Multi-Residential Projects to be Pushed Back

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Friday, August 12th, 2016
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The number of unit and apartment projects which will be deferred across major capital cities is likely to rise as requisite volumes of pre-sales become more difficult to obtain and fears about apartment oversupply gather momentum, a leading property industry analyst says.

In a recent interview, CoreLogic RP Data senior research analyst Cameron Kusher warned that due to a number of factors, the number of new multi-residential projects being pushed back is likely to rise going forward.

First, a pull-back in lending especially to foreign investors was making it more difficult to obtain the requisite number of pre-sales in order to enable projects to proceed, Kusher said.

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In addition, whilst the number of new multi-residential buildings being approved for construction remains at elevated levels, we are now reaching the stage where a significant portion of this related to mum and dad type people who may not be looking to build on these sites themselves but rather seeking to on-sell them.

“We are seeing a lot of approvals at the moment but the reality is that we are probably at the stage of the cycle where it is people who are getting together with their neighbors or people who aren’t developers putting together sites and then looking to on-sell with a DA approval,” Kusher said. “And people who buy them may not necessarily be wanting to buy these properties with a view to building them straight away.”construction

Whilst demand for housing remains strong, a number of factors are clouding the short-term investment outlook within the multi-unit sector across a number of major cities throughout Australia at the moment.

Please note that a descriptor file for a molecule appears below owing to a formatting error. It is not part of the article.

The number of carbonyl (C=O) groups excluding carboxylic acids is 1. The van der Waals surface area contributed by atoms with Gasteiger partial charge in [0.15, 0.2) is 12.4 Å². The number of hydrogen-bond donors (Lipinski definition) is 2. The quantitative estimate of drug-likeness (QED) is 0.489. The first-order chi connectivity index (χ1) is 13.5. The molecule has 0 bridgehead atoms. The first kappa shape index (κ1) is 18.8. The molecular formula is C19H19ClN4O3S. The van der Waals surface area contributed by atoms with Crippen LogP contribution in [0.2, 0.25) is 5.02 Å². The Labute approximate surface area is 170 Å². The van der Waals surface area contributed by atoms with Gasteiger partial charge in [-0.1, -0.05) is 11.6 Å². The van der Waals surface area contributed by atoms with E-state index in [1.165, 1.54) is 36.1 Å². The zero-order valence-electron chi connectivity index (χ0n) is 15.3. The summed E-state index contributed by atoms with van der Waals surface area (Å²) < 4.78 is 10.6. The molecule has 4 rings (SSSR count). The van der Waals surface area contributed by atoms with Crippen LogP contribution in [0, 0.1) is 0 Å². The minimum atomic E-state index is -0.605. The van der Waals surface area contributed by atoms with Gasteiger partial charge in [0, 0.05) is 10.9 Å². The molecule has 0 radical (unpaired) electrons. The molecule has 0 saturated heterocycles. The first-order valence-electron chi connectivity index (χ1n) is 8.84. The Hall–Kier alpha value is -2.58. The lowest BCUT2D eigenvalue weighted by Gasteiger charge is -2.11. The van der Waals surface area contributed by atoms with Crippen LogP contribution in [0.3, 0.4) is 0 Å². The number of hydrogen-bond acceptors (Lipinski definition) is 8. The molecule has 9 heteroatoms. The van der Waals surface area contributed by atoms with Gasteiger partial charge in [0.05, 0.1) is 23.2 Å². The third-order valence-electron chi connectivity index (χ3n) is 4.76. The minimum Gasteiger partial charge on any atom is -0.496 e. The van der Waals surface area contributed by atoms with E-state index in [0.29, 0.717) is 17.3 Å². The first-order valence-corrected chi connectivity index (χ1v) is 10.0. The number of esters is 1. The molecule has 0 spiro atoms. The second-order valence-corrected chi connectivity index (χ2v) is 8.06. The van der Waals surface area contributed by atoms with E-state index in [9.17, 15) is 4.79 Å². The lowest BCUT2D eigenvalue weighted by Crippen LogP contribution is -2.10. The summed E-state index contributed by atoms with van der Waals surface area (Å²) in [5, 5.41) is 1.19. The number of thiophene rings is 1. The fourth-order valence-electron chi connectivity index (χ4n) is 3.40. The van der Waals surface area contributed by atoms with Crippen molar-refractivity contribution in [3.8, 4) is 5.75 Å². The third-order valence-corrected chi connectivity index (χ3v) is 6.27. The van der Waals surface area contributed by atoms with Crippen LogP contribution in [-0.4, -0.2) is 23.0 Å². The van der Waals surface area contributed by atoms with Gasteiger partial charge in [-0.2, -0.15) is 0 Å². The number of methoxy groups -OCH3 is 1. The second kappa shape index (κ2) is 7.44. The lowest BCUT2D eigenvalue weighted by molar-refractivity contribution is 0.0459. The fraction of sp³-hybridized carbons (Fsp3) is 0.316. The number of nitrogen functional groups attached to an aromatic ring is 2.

For one thing, a boom in new construction activity is driving growing fears about the prospect of oversupply across a number of markets.

Partially as a response, and in light of encouragement from the Australian Prudential Regulatory Authority to pull back on their exposure to this area, banks are exercising greater levels of caution in terms of lending to developers.

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In particular, banks are being especially stringent with regard to lending to foreign investors following the discovery of widespread forgery of bank income and spending statements provided by a number of such investors as part of mortgage applications.

Kusher says that whilst high rise apartments are obviously a higher risk proposition in terms of needing to get a higher number of units sold and settled, deferrals would not necessarily be limited to this segment of the market.

This is because lower rise stock often involves lesser known developers who can find stock difficult to sell where they do not enjoy strong brand awareness and whose activity tends to be more concentrated in suburban areas where stock can be more difficult to sell.

Given that purchaser demand in Sydney remains buoyant for now, Kusher says most of the deferrals will likely take place in markets such as Melbourne, Brisbane and Perth.

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